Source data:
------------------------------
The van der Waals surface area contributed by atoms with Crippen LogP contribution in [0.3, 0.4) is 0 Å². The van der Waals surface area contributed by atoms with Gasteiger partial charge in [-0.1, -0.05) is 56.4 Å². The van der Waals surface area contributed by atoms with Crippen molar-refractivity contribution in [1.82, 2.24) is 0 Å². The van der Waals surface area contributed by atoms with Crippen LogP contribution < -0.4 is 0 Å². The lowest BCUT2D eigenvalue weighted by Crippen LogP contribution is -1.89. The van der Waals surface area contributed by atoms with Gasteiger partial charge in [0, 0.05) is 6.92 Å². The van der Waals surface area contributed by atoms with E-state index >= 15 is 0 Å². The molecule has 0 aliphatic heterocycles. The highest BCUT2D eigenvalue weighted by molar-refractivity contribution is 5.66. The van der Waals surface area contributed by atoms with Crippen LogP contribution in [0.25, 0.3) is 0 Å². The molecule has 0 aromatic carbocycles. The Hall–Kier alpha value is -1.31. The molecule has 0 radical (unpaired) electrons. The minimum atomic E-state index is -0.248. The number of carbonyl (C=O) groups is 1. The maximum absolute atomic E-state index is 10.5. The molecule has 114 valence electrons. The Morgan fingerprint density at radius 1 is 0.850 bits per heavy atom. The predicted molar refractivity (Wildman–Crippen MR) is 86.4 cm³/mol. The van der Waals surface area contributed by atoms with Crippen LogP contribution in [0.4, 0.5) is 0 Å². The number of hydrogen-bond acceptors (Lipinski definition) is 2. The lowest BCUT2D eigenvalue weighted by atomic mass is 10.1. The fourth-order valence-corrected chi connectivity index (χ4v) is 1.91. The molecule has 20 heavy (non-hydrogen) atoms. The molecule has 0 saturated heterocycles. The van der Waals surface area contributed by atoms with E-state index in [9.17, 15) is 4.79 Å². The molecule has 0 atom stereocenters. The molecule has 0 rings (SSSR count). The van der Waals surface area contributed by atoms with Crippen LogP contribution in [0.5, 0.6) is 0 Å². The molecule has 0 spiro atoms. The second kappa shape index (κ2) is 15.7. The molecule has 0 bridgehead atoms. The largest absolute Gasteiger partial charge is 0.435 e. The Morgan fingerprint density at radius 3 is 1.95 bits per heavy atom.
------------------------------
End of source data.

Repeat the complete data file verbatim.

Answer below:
The van der Waals surface area contributed by atoms with Crippen LogP contribution in [0.3, 0.4) is 0 Å². The van der Waals surface area contributed by atoms with Gasteiger partial charge in [-0.1, -0.05) is 56.4 Å². The van der Waals surface area contributed by atoms with Crippen molar-refractivity contribution in [1.82, 2.24) is 0 Å². The van der Waals surface area contributed by atoms with Crippen LogP contribution < -0.4 is 0 Å². The lowest BCUT2D eigenvalue weighted by Crippen LogP contribution is -1.89. The van der Waals surface area contributed by atoms with Gasteiger partial charge in [0, 0.05) is 6.92 Å². The van der Waals surface area contributed by atoms with E-state index >= 15 is 0 Å². The molecule has 0 aliphatic heterocycles. The highest BCUT2D eigenvalue weighted by molar-refractivity contribution is 5.66. The van der Waals surface area contributed by atoms with Crippen LogP contribution in [0.25, 0.3) is 0 Å². The molecule has 0 aromatic carbocycles. The Hall–Kier alpha value is -1.31. The molecule has 0 radical (unpaired) electrons. The minimum atomic E-state index is -0.248. The number of carbonyl (C=O) groups is 1. The maximum absolute atomic E-state index is 10.5. The molecule has 114 valence electrons. The Morgan fingerprint density at radius 1 is 0.850 bits per heavy atom. The predicted molar refractivity (Wildman–Crippen MR) is 86.4 cm³/mol. The van der Waals surface area contributed by atoms with Crippen LogP contribution in [0.4, 0.5) is 0 Å². The number of hydrogen-bond acceptors (Lipinski definition) is 2. The lowest BCUT2D eigenvalue weighted by atomic mass is 10.1. The fourth-order valence-corrected chi connectivity index (χ4v) is 1.91. The molecule has 20 heavy (non-hydrogen) atoms. The molecule has 0 saturated heterocycles. The van der Waals surface area contributed by atoms with E-state index in [9.17, 15) is 4.79 Å². The molecule has 0 atom stereocenters. The molecule has 0 rings (SSSR count). The van der Waals surface area contributed by atoms with Crippen LogP contribution in [0.5, 0.6) is 0 Å². The molecule has 0 spiro atoms. The second kappa shape index (κ2) is 15.7. The molecule has 0 bridgehead atoms. The largest absolute Gasteiger partial charge is 0.435 e. The Morgan fingerprint density at radius 3 is 1.95 bits per heavy atom.